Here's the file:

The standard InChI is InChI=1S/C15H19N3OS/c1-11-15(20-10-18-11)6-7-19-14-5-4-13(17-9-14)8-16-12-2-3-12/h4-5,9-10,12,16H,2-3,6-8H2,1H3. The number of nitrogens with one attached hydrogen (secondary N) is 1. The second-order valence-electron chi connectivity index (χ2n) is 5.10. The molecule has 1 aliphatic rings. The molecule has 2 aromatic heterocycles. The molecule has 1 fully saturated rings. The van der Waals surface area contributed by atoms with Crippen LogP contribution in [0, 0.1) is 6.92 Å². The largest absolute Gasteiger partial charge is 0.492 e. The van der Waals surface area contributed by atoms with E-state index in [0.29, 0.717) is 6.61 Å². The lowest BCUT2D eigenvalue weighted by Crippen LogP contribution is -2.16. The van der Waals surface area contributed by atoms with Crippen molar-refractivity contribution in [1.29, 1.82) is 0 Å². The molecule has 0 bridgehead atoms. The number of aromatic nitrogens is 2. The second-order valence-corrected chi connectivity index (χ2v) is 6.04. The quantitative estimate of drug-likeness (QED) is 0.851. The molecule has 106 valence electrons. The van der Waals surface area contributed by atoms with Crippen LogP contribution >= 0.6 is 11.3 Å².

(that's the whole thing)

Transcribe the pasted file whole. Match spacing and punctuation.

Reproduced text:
The standard InChI is InChI=1S/C15H19N3OS/c1-11-15(20-10-18-11)6-7-19-14-5-4-13(17-9-14)8-16-12-2-3-12/h4-5,9-10,12,16H,2-3,6-8H2,1H3. The number of nitrogens with one attached hydrogen (secondary N) is 1. The second-order valence-electron chi connectivity index (χ2n) is 5.10. The molecule has 1 aliphatic rings. The molecule has 2 aromatic heterocycles. The molecule has 1 fully saturated rings. The van der Waals surface area contributed by atoms with Crippen LogP contribution in [0, 0.1) is 6.92 Å². The largest absolute Gasteiger partial charge is 0.492 e. The van der Waals surface area contributed by atoms with E-state index in [0.29, 0.717) is 6.61 Å². The lowest BCUT2D eigenvalue weighted by Crippen LogP contribution is -2.16. The van der Waals surface area contributed by atoms with Crippen molar-refractivity contribution in [1.29, 1.82) is 0 Å². The molecule has 0 bridgehead atoms. The number of aromatic nitrogens is 2. The second-order valence-corrected chi connectivity index (χ2v) is 6.04. The quantitative estimate of drug-likeness (QED) is 0.851. The molecule has 106 valence electrons. The van der Waals surface area contributed by atoms with Crippen LogP contribution >= 0.6 is 11.3 Å².